Critics have praised baritone David Kravitz‘s “large, multi-layered,” “exceedingly expressive,” and “sumptuously flexible” voice, his “power and eloquence,” his “deeply considered acting” and “confident stage presence,” his “impeccable musicality,” and his “deep understanding of the text.” Recently the New York Times described him as “a charismatic baritone,” and praised his “vividly etched and satisfying interpretation,” and Opera News declared him “magnificently stentorian and resonant – just the kind of singer you would want playing such a towering figure” as Abraham. His 2017-18 season includes three appearances with the Boston Symphony Orchestra: Brander in The Damnation of Faust, Kurwenal in Act II of Tristan und Isolde, and the bass soloist in Schumann’s Neujahrslied. This season also features return engagements with Emmanuel Music for Creon and The Messenger in Stravinsky’s Oedipus Rex, and Grand Harmoniefor The President in a new pastiche opera called On Behalf of a Madman.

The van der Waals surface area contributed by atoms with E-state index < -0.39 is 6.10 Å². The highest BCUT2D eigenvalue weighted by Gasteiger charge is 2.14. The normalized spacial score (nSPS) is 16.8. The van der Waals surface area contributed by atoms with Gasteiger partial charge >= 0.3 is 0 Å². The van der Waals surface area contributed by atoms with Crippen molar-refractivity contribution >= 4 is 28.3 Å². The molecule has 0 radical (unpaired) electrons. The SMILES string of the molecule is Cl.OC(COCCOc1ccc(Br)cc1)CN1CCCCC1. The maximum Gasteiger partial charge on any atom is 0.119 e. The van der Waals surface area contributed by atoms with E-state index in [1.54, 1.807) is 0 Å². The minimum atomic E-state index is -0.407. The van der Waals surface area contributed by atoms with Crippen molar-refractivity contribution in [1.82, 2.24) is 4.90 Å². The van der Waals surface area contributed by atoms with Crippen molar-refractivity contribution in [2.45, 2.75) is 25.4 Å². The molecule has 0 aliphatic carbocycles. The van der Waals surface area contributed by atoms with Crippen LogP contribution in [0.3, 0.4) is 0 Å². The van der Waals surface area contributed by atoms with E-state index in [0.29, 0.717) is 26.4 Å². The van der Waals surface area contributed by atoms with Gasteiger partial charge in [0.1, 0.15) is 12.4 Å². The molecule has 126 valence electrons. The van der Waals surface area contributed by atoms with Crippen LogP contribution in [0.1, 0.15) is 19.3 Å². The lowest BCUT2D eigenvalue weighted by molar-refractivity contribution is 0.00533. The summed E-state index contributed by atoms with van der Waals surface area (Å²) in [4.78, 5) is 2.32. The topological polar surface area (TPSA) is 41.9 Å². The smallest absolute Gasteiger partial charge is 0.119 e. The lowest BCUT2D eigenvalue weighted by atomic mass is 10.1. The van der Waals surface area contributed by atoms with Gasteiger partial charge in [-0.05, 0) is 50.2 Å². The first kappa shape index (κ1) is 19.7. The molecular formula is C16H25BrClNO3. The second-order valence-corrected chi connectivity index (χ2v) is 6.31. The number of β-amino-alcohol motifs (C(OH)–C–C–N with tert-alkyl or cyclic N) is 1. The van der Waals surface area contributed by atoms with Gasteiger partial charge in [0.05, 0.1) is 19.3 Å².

In 2016-17, Mr. Kravitz makes his role and company debuts as The Forester in The Cunning Little Vixen at Opera Santa Barbara, he returns to the Boston Symphony Orchestra under Andris Nelsons for Der Rosenkavalier, he reprises the lead role in Love Hurts in the opera’s American premiere with the Center for Contemporary Opera, and he returns to American Lyric Theater for Inspector Lestrade in Sherlock Holmes and the Case of the Fallen Giant. The 2015-16 season featured his role and company debuts as Scarpia in Tosca at Skylight Music Theatre, and as Pizarro in Fidelio with Grand Harmonie; Messiah with the Virginia Symphony Orchestra; and return engagements with Odyssey Opera for The Fish in Gunther Schuller’s The Fisherman and His Wife, with Emmanuel Music for Weill’s The Seven Deadly Sins and Pan in Bach’s Der Streit zwischen Phoebus und Pan, and with Boston Midsummer Opera for Enrico in Donizetti’s rarity Il campanello. He also revisits Beethoven’s Symphony No. 9 with both the Cape Symphony and the New Bedford Symphony.